Annabel

What does it mean to be human?  I think that is the question that Kathleen Winter is posing in her novel Annabel.  Set in Labrador in 1968, Annabel is the story of a child who is born both male and female.  The father, Treadway, decides to raise the child as a boy and so the mother Jacinta, takes the child to the hospital for an operation that will close off the female part of the child so that he will henceforth, be known as Wayne.

As Wayne grows up his parents keep the truth of his birth from him.  In the meantime, Treadway sets out to teach him the skills of a man.  But there is always a part of Wayne that senses something more about himself.  What follows is a difficult journey for a family that struggles with the reality of their situation of how Wayne can live a “normal” life.  But what does it mean to be normal?  That is another question we must consider as we read this compassionate telling of a difficult situation.

This book seems to pose a lot of questions so rather than give away any more of the story I’d like to approach this reflection from the point of view of the questions it poses for me as a reader.
As a writer of historical fiction I know how hard it is to gather information to give the story verisimilitude.  Therefore, I can’t help wondering how Kathleen Winter was able to gather information about what a person would go through who was both male and female.  She has certainly captured the emotions of all parties involved in the story.

One reader of this book has said that they found it offensive when Ms. Winter allowed Wayne to explore his female side.  But I feel that it is a natural evolution for him to want to discover his whole self.  But I do wonder what will happen with his relationship with his friend Wally (an interestingly ambiguous name for a girl).  Does he love Wally as a man loves a woman, or as a woman who loves another woman?  And why does it have to be one or the other?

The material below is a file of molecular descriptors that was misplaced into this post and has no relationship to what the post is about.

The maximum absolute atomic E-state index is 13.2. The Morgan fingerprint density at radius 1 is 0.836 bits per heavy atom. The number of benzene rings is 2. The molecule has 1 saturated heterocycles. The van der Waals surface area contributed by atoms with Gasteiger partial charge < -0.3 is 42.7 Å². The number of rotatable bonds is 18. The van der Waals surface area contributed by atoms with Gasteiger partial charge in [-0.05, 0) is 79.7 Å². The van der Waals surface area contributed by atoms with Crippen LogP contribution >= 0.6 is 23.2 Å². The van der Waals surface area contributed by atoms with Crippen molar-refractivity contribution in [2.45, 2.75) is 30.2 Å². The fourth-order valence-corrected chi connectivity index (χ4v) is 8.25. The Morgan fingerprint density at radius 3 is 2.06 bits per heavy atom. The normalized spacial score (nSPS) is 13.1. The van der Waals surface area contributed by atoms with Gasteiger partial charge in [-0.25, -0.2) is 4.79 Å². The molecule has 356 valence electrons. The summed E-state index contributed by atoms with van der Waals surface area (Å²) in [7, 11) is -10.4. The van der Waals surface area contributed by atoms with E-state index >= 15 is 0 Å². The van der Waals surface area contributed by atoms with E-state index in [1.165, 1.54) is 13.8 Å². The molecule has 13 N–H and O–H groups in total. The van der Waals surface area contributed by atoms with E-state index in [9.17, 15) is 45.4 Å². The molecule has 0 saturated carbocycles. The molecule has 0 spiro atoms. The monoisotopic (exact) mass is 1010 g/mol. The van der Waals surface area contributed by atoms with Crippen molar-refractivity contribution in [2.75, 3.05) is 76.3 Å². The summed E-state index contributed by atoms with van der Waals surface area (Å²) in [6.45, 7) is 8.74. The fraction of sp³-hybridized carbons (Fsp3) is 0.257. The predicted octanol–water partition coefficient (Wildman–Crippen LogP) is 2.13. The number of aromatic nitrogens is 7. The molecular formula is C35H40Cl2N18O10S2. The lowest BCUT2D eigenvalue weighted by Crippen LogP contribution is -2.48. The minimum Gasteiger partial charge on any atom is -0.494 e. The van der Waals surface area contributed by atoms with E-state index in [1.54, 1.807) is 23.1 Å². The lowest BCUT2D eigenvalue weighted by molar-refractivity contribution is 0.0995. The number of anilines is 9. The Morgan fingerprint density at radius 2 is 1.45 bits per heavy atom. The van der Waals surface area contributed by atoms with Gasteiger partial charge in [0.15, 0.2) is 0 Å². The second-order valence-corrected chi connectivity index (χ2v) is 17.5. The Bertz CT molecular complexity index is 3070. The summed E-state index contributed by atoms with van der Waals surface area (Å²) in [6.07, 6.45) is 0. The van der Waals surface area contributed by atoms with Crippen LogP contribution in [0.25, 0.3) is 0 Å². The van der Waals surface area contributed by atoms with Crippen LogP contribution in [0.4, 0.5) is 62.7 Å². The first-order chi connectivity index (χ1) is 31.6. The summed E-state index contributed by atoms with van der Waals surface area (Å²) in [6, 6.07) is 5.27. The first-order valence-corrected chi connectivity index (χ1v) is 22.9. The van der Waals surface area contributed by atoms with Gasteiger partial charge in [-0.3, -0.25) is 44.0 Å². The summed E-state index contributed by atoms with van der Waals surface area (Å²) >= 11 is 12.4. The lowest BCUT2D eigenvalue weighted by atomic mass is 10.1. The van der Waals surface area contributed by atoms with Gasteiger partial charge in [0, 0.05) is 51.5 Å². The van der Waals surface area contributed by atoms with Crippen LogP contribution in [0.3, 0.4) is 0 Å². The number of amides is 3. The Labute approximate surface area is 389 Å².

In the prologue of this book the question is posed, “Why would any caribou leave her herd to walk solitary for thousands of miles?  The herd is comfort?” (p.1) the response, “The only reason any of us would become one, and not part of the herd is if she were lost.” (p.2) I think this is a clue about the journey Wayne must make.

But what I didn’t quite understand was the significance of why Wayne’s shadow self was named after Thomasina’s (the only other person who knows Wayne’s secret) deceased daughter Annabel, and how did her name become the title of the book?  It certainly must mean something because a writer doesn’t do things without reason.  If anyone out there can enlighten me, please drop me a line at contact@gillianandrewsauthor.com.

As you can see this book poses many questions, not just for a book club to discuss over tea and cookies, but in particular, the important questions about what it means to be human, what is considered “normal,” and who gets to decide?  I hope that by reading this book, it open not only your mind, but also your heart, to all of our differences.

Categories: Book Talk

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